Ire Land

Parallel development happens. Sometimes improv forms get mirrored in other cities. But if your theater wholesale rips off, not one, but six shows you saw in Chicago why did you open up your own theater? Did you not have any creative ideas of your own?

In my own particular case you’ve ripped off, not only the format, but actual press release text summarizing the show. And this: “…based on the long-running iO Chicago show” just adds salt to the wound. I saw your show title when you promoted it on Facebook (we’re “friends”) and I liked it so I wondered, “Great title, I wonder what they do?” Imagine my surprise to discover you do what we’ve done for the past decade. Imagine my greater surprise to see that people I trained here in Chicago, people who have seen the Chicago show, in your cast. All you did was change the name… c’mon, do something creative. CREATE something else. And it’s not just Whirled News Tonight, it’s the SIX other shows. It’s enough to make me turn your city’s name into a verb.

Now, see, I started angry and now I’m just sad.

Students come to Chicago to learn and then return home. It is the hope that the ideas and philosophies of longform improvisation spread and grow with each person adding (or subtracting) what they seem fit. And I’ve seen it happen dozens of times before. This out and out plagiarizing just really hit a nerve with me today and each thing I discovered made it worse.

So, good luck with “your” shows and your mimeographed theater.

I’m going to have a Popsicle and calm down now.

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44 comments on “Ire Land

  1. Get over yourself you mediocre petty man. You didn’t invent improv based off of articles and it’s not my theater dipshit. There’s a reason why everybody hates you, you creep out girls and you spend all your time bitching about everything you hate about everybody. Your book is a joke and is 3/4 filled with all the stuff you hate about improvisers and the rest is Bruce Lee quotes, one of which you use twice. What a joke. Get bent.

    • When I sent you that message I thought we could correspond about this. See, I didn’t know it wasn’t your theater. Nor did I know that I didn’t invent improv based-off of articles. I did know that everybody hates me and I was aware that I spend all my time bitching about everything I hate, but I think most people do that. My book is indeed a joke, but I’m glad that you apparently read it. Thank you. I’m sorry that I used that Bruce Lee quote twice; it must be a pretty good quote. As for creeping out girls, I’ll have my wife check with our girlfriend to see if that’s true.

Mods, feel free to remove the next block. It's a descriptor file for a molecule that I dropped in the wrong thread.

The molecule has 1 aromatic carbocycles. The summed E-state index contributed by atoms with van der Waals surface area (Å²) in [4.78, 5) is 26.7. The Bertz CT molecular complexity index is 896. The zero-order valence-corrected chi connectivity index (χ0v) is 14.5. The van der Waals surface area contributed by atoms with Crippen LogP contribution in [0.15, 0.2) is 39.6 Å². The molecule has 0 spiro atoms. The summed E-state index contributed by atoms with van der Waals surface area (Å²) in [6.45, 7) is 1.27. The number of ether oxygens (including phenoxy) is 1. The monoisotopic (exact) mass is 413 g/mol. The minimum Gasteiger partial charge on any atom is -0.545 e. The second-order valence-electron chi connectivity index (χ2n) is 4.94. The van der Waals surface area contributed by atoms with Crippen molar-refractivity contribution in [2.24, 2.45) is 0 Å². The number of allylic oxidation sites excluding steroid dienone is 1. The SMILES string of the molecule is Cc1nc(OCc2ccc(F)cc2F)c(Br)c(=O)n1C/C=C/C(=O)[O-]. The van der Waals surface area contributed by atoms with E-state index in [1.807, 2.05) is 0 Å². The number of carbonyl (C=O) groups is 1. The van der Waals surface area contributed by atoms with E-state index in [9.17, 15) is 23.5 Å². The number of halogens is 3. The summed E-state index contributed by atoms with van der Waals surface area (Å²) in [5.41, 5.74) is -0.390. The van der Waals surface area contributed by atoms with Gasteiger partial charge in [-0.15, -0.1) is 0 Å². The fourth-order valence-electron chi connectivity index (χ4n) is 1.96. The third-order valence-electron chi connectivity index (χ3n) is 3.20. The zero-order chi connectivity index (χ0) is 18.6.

2. So, I never sent an e-mail to the persons involved with the above issue, but today I posted “Sounds like an interesting show!” after I saw their post today. The person replied, “I thought you might find it interesting since it’s a copy of your show!” I send the person an private e-mail that read “Actually, I noticed the show some time ago and this was my reaction. LINK TO ABOVE BLOG.”
    They replied, “I’m not surprised by your anger. Just like your book, which spends the majority of time bitching about your hang ups you have with improvisers, you are choosing to spend time being petty with me now. Instead of seeing a copy of your show as a compliment, you want to raise a stink. My advice to everybody who moves to Chicago from Denver is, “Don’t piss off Jason Chin.” You are a petty person and you are destined to stay a sad, sad man.” and then they blocked me.
    Just to be clear, I never complained or said anything to anyone involved with this show. I never mentioned the show or its producers by name. Not even the city. But even as I write this I see he may have outed himself in these comments.

  3. “Look everyone! Look at what Paul Cross did! Look ! Look! Oh my god you guys! He should be soooooo embarassed!”
    I’m not ashamed of anything I’ve said and I think it’s funny that you want me to feel awkward about being “outed.” My name is Paul Cross, you know that regardless of your passive aggressive, “Uh, gee, I didn’t even KNOW that when I messaged Paul Cross on facebook that it was Paul Cross.” I took your classes at iO, which sucked by the way, everybody thinks so, you’re a terrible teacher and that’s why your book is such full of bullshit, because you ‘d rather spend time bitching about everything you see wrong with improv. I bought it because it had zen in it, which made me think it might be cool. Zen isn’t about spending time bitching about people. And god forbid someone sees our show and then decides to go see Whirled News in Chicago. I mean for fucks sake dude, do you not like publicity? There’s an improv theater in Denver that behaves much like you, the owner makes “his theater’s” teams change their names if they play somewhere else, or he doesn’t let them play there at all. He also has a long list of rules on his wall for improv, much like you do in your book. You should know, having been in Chicago so long, that any kind of publicity and nods to your show are a blessing. But, you’d rather play the vicitim and bitch about stuff. After you jack off to this, why don’t you get a life?